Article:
5. To bring about among the members the interchange of opinions and
ideas on hunting, travel and exploration; on the various kinds of
hunting rifles; on the haunts of game animals, etc.
No one shall be eligible for regular membership who shall not have
killed with the rifle, in fair chase, by still-hunting or otherwise, at
least one individual of each of three of the various kinds of American
Under the head of American large game are included the following
animals: Black or brown bear, grizzly bear, polar bear, buffalo (bison),
mountain sheep, woodland caribou, barren-ground caribou, cougar,
musk-ox, white goat, elk (wapiti), prong-horn antelope, moose, Virginia
deer, mule deer, and Columbian black-tail deer.
The term "fair chase" shall not be held to include killing bear or
cougar in traps, nor "fire hunting," nor "crusting" moose, elk or deer
in deep snow, nor "calling" moose, nor killing deer by any other method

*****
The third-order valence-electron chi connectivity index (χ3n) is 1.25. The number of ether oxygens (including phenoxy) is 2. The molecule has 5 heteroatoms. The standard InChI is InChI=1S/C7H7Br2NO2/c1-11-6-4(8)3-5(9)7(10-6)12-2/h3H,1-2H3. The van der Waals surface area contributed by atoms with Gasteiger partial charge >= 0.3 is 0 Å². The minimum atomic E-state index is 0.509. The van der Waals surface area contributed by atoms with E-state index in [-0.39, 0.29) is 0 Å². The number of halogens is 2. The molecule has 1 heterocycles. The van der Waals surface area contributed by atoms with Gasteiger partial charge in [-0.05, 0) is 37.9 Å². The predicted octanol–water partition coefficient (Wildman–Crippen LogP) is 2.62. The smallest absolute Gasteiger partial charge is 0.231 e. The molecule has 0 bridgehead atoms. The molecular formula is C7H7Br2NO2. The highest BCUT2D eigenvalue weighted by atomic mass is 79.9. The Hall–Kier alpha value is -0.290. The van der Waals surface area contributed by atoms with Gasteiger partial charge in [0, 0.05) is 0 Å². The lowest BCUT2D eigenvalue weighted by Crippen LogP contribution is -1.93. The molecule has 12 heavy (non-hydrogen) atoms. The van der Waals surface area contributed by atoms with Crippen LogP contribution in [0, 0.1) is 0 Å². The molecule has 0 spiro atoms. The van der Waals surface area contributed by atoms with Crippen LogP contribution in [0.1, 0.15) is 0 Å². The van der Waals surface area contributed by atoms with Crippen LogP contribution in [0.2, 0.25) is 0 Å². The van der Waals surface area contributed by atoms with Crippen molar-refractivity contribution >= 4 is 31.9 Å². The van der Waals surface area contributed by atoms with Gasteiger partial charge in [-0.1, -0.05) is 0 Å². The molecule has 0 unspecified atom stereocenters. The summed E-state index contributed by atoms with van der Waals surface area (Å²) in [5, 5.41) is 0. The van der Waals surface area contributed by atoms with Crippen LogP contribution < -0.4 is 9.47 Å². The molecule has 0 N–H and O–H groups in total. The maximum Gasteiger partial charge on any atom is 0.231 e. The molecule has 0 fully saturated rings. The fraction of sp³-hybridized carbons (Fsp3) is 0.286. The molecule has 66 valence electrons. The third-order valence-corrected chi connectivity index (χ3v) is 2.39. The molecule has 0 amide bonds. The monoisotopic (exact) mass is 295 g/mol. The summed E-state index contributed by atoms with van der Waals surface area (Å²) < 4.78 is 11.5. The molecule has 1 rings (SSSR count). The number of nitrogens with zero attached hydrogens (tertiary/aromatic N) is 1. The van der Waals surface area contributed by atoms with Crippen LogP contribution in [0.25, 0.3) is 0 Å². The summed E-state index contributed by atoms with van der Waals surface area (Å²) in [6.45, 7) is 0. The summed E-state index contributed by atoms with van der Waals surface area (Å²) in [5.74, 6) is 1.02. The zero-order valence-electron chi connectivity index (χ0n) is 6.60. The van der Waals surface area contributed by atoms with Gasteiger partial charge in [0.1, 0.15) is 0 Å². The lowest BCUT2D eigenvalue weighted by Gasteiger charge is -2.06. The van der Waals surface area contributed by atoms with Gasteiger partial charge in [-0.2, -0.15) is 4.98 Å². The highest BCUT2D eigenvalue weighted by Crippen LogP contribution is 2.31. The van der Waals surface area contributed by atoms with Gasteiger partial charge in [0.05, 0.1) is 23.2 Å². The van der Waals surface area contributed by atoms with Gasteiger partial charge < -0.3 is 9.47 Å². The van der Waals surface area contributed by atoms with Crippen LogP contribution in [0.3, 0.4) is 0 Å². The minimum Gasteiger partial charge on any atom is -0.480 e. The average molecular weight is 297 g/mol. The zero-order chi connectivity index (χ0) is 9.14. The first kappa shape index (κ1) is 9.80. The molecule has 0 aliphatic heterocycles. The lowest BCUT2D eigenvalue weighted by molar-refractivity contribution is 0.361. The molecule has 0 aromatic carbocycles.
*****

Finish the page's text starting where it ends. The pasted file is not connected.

than fair stalking or still-hunting, nor killing game from a boat while
it is swimming in the water, nor killing the female or young of any
ruminant, except the female of white goat or of musk-ox.
This Club shall consist of not more than one hundred regular members,
and of such associate and honorary members as may be elected by the
Executive Committee. Associate members shall be chosen from those who by
their furtherance of the objects of the Club, or general qualifications,
shall recommend themselves to the Executive Committee. Associate and
honorary members shall be exempt from dues and initiation fees, and
shall not be entitled to vote.
The officers of the Club shall be a President, five Vice-Presidents, a
Secretary, and a Treasurer, all of whom shall be elected annually. There
shall also be an Executive Committee, consisting of six members, holding
office for three years, the terms of two of whom shall expire each
year. The President, the Secretary, and the Treasurer, shall be